The end of used game sales wouldn't be the end of the world
Twitter's 140 characters don't let me say what I want to say, so here's a not-so-quick blog post on the topic of game prices in a world where the upcoming PlayStation and Xbox hardware lock out the possibility of used game sales.
Basically, the assumption seems to be that since game publishers have spent the last few years doing things that us consumers tend to regard as greedy, we can expect that those publishers will behave the same way in a world where used games are no longer the significant issue that they are today.
There are HUGE problems with that logic, though, and one of the biggest problems in my mind--the one I'd like to address here--is that people view this as a certainty. It's not a certainty. Yes, game publishers might use the lack of used games as a point of leverage. Given the rising costs of game development as consumers continue to expect more complex and more technologically advanced games, they may keep prices at their current level or they may even jack them up since they don't have competition from used game sellers. That is a possibility, however, not a certainty and especially not a likelihood.
The measures that the game industry takes right now to combat used games (and piracy, which also deprives publishers of some of the sales they might otherwise enjoy) are measures taken by an industry that has run out of feasible options in the short term. Working within that structure, the publishers have come up with invasive and restrictive DRM, which is not ideal for anyone. They've come up with downloadable content, which gets some consumers angry. "Greed!" those consumers cry. "Greed!"
Let's admit, however, that "greed" cuts both ways. Yes, publishers want to see the greatest possible return on their high-risk investments. That's natural. They're never going to be satisfied with the revenue they get because they'll always be suspicious that somewhere along the line, they left money on the table. However, consumers also will never be satisfied. It is not in our nature. We always want more for less, no matter how much we're getting. I have seen people complain that they're not getting enough when they were paying nothing. I have seen software pirates complain about customer service when torrents didn't offer them an illegal file that they wanted in their preferred format. People want better, no matter what. Always, people want more for less, no matter how that impacts someone else's bottom line. It's hard to fault anyone for preferring more for less.
But let's say that suddenly, the new consoles prevent used games from working. Suddenly, you have to buy a game new or you don't play it. The market for games doesn't suddenly disappear. How could it? If prices remain constant, we're talking about a $5 difference in price when buying a game new versus used. Instead of buying a used game for $55 from GameStop, someone will buy it for $60 from a store that makes a common practice out of stocking new games (so... not Gamestop). Or--more realistically--many consumers will start to feel comfortable buying the game for $50 from the game's publisher, instead of the $60 that he would have paid previously.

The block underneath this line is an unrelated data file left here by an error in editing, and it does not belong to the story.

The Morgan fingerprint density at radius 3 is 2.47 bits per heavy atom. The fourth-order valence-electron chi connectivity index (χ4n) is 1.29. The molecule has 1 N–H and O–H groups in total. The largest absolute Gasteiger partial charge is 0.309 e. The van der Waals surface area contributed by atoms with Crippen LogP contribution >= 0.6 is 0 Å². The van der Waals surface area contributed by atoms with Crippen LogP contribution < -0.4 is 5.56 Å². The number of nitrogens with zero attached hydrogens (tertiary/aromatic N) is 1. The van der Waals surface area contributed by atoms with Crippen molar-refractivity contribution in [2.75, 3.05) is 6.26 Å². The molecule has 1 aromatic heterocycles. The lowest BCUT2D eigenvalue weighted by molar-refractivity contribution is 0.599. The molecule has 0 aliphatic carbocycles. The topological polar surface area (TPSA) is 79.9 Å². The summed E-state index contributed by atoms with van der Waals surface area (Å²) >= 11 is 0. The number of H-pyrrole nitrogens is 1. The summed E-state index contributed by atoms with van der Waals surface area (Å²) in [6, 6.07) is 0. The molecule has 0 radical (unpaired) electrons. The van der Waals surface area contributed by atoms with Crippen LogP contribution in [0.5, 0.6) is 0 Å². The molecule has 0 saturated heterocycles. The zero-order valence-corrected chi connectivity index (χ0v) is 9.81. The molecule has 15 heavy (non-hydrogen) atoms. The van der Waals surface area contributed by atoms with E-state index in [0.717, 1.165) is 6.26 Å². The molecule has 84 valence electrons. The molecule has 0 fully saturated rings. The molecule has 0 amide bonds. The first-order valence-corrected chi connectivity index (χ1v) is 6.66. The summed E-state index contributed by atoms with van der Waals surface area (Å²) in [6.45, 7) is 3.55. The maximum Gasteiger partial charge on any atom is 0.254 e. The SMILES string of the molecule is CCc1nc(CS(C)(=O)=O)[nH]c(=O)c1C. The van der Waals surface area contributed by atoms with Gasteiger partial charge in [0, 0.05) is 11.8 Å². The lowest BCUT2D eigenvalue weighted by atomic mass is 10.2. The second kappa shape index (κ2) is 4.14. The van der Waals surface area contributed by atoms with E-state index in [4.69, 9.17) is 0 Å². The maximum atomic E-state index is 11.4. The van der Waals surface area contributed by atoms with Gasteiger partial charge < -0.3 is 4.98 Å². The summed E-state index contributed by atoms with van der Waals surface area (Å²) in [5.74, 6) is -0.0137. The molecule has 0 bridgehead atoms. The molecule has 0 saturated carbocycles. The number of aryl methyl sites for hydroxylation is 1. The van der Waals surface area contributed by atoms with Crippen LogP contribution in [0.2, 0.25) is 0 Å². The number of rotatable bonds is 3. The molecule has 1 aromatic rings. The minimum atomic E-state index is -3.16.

Why do I consider that more realistic? It's because publishers won't have to worry about used game sales when used games no longer function. In that scenario, 30 to 40% of sales that previously didn't mean anything to them (because the money went to Gamestop) suddenly will mean a great deal. In a predominantly digital scenario (hopefully, there will be idiots like me who ensure that physical product is a necessity for years to come), 30% of a game's sticker price no longer goes to retailers and distribution partners. The publisher makes more money from every new game sold, and every game sold is new. So there's a lot more money coming in even if the number of people playing a game is the same and the sticker price hasn't increased. In a marketplace where your only competition comes from other game publishers, rather than the current one where you also have to deal with other people who are making money by selling the game you produced, there are suddenly more incentives to offer discounts to drive sales.
Another reason that a price drop is possible and even likely: when people are buying something and they know that they can't turn around and sell it, they're going to be less inclined to take risks and pay the full $60 price point. They'll wait for reviews or they'll buy more affordably priced games instead. Publishers--the smart ones--will realize that. So even if the standard price for games doesn't drop, the practical price for games will drop. Publishers will realize that to move the number of units they want to move, they finally have to price games at a mass market price point. We probably won't see games drop to a $40 price point--which I think would be perfect--but we might see a lot of new games becoming available for $50 in brick-and-mortar stores and online.
My scenario is no more guaranteed than the "greedy game publishers screw us like always" scenario that some people believe is the probable reality. My point, actually, is that there's no guarantee one way or the other. I happen to see my scenario as more likely, but I could be wrong and so could anyone who believes differently. The only certainty here is that publishers want to make more money and consumers want to spend less money. The reality that we experience a few years from now, if game consoles do lock out used games, will be the reality that finds the most workable arrangement for consumers and publishers alike.